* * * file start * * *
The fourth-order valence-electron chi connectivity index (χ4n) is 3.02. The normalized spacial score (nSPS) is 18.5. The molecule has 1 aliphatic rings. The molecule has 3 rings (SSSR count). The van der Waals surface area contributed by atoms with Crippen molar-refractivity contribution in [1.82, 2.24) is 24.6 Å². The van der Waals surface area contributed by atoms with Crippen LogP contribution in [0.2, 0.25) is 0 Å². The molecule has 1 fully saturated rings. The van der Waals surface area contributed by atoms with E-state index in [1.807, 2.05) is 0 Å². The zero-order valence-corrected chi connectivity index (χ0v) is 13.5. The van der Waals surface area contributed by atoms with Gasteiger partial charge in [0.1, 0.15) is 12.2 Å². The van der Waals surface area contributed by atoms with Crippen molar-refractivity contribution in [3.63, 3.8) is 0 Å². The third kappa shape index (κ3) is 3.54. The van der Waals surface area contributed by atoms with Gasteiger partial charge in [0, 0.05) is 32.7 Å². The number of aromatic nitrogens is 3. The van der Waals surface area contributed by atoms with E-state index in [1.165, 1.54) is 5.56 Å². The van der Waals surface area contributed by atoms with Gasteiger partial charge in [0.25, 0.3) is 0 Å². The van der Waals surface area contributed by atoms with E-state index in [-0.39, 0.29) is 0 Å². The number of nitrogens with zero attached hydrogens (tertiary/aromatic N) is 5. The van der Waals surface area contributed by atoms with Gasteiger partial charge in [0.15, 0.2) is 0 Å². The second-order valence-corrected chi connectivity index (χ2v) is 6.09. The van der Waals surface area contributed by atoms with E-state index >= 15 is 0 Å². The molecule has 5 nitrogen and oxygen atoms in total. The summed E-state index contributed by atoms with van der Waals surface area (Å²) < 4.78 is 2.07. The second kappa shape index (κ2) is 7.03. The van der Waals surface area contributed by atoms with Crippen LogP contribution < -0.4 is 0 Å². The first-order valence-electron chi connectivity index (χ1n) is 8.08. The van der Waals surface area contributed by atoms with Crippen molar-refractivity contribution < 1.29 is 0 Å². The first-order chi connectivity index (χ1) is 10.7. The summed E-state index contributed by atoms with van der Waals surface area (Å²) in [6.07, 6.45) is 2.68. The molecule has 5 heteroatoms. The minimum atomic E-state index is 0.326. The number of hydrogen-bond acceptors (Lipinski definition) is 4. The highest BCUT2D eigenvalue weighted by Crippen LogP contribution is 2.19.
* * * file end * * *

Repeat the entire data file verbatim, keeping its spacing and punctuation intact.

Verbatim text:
The fourth-order valence-electron chi connectivity index (χ4n) is 3.02. The normalized spacial score (nSPS) is 18.5. The molecule has 1 aliphatic rings. The molecule has 3 rings (SSSR count). The van der Waals surface area contributed by atoms with Crippen molar-refractivity contribution in [1.82, 2.24) is 24.6 Å². The van der Waals surface area contributed by atoms with Crippen LogP contribution in [0.2, 0.25) is 0 Å². The molecule has 1 fully saturated rings. The van der Waals surface area contributed by atoms with E-state index in [1.807, 2.05) is 0 Å². The zero-order valence-corrected chi connectivity index (χ0v) is 13.5. The van der Waals surface area contributed by atoms with Gasteiger partial charge in [0.1, 0.15) is 12.2 Å². The van der Waals surface area contributed by atoms with Crippen molar-refractivity contribution in [3.63, 3.8) is 0 Å². The third kappa shape index (κ3) is 3.54. The van der Waals surface area contributed by atoms with Gasteiger partial charge in [0, 0.05) is 32.7 Å². The number of aromatic nitrogens is 3. The van der Waals surface area contributed by atoms with E-state index in [1.165, 1.54) is 5.56 Å². The van der Waals surface area contributed by atoms with Gasteiger partial charge in [0.25, 0.3) is 0 Å². The van der Waals surface area contributed by atoms with E-state index in [-0.39, 0.29) is 0 Å². The number of nitrogens with zero attached hydrogens (tertiary/aromatic N) is 5. The van der Waals surface area contributed by atoms with Gasteiger partial charge in [0.15, 0.2) is 0 Å². The second-order valence-corrected chi connectivity index (χ2v) is 6.09. The van der Waals surface area contributed by atoms with E-state index >= 15 is 0 Å². The molecule has 5 nitrogen and oxygen atoms in total. The summed E-state index contributed by atoms with van der Waals surface area (Å²) < 4.78 is 2.07. The second kappa shape index (κ2) is 7.03. The van der Waals surface area contributed by atoms with Crippen LogP contribution < -0.4 is 0 Å². The first-order valence-electron chi connectivity index (χ1n) is 8.08. The van der Waals surface area contributed by atoms with Crippen molar-refractivity contribution < 1.29 is 0 Å². The first-order chi connectivity index (χ1) is 10.7. The summed E-state index contributed by atoms with van der Waals surface area (Å²) in [6.07, 6.45) is 2.68. The molecule has 5 heteroatoms. The minimum atomic E-state index is 0.326. The number of hydrogen-bond acceptors (Lipinski definition) is 4. The highest BCUT2D eigenvalue weighted by Crippen LogP contribution is 2.19.